The Securities and Exchange Commission (SEC) announced today that it obtained an emergency court order to halt a Ponzi scheme that promised investors high returns on water-filtering natural stone pavers but bilked them of approximately $26 million over a four-year period.
Filed in the U.S. District Court for the Southern District of New York, the SEC alleges in its complaint that between 2006 and 2010, convicted felon Eric Aronson and others defrauded about 140 individual investors in PermaPave Companies, a group of firms based on Long Island, NY, and controlled by Aronson. According to the complaint, the investors were told that PermaPave had a tremendous backlog of orders for pavers imported from Australia, which could be sold in the U.S. at a substantial mark-up, yielding monthly returns of 7.8% to 33%. But in reality, the complaint states, there was little demand for the product, and the cost of the pavers far exceeded the revenue from sales.
In their Ponzi scheme, Aronson and two other PermaPave executives, Vincent Buonauro Jr. and Robert Kondratick, used the new funds to make payments to earlier investors and then siphoned off much of the rest for themselves, buying luxury cars, gambling trips, and jewelry, according to the complaint. Aronson also allegedly used the investors’ money to make court-ordered restitution payments to victims of a previous scheme to which he pleaded guilty in 2000.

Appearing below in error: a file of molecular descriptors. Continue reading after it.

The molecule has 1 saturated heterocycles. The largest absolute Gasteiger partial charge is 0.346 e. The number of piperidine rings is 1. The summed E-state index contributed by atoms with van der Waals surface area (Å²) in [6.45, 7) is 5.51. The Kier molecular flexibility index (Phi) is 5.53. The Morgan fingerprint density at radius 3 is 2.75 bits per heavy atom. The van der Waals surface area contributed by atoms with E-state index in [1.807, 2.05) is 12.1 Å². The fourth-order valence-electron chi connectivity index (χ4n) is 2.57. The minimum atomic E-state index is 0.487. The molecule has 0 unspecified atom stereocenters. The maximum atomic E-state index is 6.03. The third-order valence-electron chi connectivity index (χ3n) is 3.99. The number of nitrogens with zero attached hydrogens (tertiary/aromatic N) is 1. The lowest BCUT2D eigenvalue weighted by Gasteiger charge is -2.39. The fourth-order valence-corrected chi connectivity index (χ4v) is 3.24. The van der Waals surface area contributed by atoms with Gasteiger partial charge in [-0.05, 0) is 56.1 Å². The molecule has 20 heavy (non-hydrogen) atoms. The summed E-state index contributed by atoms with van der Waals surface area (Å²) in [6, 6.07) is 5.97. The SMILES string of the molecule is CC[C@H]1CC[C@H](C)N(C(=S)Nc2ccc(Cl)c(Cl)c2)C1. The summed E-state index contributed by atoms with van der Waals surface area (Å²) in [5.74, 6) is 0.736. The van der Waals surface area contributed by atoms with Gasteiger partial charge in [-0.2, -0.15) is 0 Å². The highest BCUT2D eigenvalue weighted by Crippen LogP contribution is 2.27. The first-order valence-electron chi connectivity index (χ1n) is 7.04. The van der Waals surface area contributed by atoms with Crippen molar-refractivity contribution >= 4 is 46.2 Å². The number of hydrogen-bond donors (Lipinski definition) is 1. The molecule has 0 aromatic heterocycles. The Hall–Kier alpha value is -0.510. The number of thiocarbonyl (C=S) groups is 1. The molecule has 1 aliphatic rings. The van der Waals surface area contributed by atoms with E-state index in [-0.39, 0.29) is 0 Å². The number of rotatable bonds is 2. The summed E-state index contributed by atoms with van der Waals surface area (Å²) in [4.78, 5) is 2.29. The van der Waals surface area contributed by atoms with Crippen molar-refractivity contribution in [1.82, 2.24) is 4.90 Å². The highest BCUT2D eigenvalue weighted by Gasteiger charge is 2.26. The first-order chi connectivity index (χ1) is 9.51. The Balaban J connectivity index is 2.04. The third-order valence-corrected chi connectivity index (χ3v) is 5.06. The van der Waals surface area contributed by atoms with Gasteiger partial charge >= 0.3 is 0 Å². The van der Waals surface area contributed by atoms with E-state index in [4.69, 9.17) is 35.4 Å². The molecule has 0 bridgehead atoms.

The complaint further states that when investors began demanding their money, Aronson accused them of committing a felony by lending the PermaPave Companies money at the interest rates he promised them, which he suddenly claimed were usurious. Aronson and his attorney, Fredric Aaron, then allegedly made false statements to persuade investors to convert their securities into ones that deferred payments for several years.
The SEC also charges that the defendants used some of the money raised through the Ponzi scheme to purchase a publicly traded company, Interlink-US-Network, Ltd. Several months later, the SEC said that Interlink issued a Form 8-K, signed by Kondratick, which falsely claimed that LED Capital Corp. had agreed to invest $6 million in Interlink. According to the complaint, LED Capital Corp. did not have $6 million and had no dealings with Interlink.
The U.S. Attorney’s Office for the Eastern District of New York, which conducted a parallel investigation, filed criminal charges against Aronson, Buonauro, and Kondratick.